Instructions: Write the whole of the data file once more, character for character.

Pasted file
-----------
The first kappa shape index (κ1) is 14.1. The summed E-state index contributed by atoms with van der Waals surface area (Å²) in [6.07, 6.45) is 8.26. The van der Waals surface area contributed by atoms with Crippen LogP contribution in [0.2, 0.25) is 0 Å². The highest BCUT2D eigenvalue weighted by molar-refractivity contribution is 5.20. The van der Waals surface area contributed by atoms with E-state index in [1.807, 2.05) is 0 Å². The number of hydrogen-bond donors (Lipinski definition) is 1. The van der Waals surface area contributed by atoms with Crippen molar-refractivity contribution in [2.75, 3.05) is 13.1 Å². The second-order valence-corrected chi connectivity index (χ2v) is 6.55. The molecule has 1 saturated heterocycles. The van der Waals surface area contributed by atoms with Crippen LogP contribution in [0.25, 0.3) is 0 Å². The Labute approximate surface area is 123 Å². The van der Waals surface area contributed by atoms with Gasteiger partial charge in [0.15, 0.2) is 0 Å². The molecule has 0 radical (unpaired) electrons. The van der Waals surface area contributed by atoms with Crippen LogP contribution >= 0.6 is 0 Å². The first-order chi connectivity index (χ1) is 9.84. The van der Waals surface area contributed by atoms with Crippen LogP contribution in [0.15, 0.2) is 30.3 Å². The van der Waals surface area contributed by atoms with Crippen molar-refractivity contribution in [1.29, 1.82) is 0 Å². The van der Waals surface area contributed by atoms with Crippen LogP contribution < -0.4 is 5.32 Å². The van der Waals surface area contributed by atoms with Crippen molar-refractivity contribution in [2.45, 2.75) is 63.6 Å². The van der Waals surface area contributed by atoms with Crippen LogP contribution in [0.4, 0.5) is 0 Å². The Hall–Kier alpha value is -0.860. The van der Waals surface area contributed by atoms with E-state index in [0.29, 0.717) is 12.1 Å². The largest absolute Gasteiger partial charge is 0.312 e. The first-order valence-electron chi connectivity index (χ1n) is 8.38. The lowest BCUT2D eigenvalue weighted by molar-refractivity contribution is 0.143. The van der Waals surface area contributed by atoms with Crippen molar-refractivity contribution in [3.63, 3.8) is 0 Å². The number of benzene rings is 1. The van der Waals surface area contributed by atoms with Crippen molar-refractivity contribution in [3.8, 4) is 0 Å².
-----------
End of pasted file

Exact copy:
The first kappa shape index (κ1) is 14.1. The summed E-state index contributed by atoms with van der Waals surface area (Å²) in [6.07, 6.45) is 8.26. The van der Waals surface area contributed by atoms with Crippen LogP contribution in [0.2, 0.25) is 0 Å². The highest BCUT2D eigenvalue weighted by molar-refractivity contribution is 5.20. The van der Waals surface area contributed by atoms with E-state index in [1.807, 2.05) is 0 Å². The number of hydrogen-bond donors (Lipinski definition) is 1. The van der Waals surface area contributed by atoms with Crippen molar-refractivity contribution in [2.75, 3.05) is 13.1 Å². The second-order valence-corrected chi connectivity index (χ2v) is 6.55. The molecule has 1 saturated heterocycles. The van der Waals surface area contributed by atoms with Crippen LogP contribution in [0.25, 0.3) is 0 Å². The Labute approximate surface area is 123 Å². The van der Waals surface area contributed by atoms with Gasteiger partial charge in [0.15, 0.2) is 0 Å². The molecule has 0 radical (unpaired) electrons. The van der Waals surface area contributed by atoms with Crippen LogP contribution >= 0.6 is 0 Å². The first-order chi connectivity index (χ1) is 9.84. The van der Waals surface area contributed by atoms with Crippen LogP contribution in [0.15, 0.2) is 30.3 Å². The van der Waals surface area contributed by atoms with Crippen molar-refractivity contribution in [1.29, 1.82) is 0 Å². The van der Waals surface area contributed by atoms with Crippen LogP contribution < -0.4 is 5.32 Å². The van der Waals surface area contributed by atoms with Crippen molar-refractivity contribution in [2.45, 2.75) is 63.6 Å². The van der Waals surface area contributed by atoms with Crippen LogP contribution in [0.4, 0.5) is 0 Å². The Hall–Kier alpha value is -0.860. The van der Waals surface area contributed by atoms with E-state index in [0.29, 0.717) is 12.1 Å². The largest absolute Gasteiger partial charge is 0.312 e. The first-order valence-electron chi connectivity index (χ1n) is 8.38. The lowest BCUT2D eigenvalue weighted by molar-refractivity contribution is 0.143. The van der Waals surface area contributed by atoms with Crippen molar-refractivity contribution in [3.63, 3.8) is 0 Å². The number of benzene rings is 1. The van der Waals surface area contributed by atoms with Crippen molar-refractivity contribution in [3.8, 4) is 0 Å².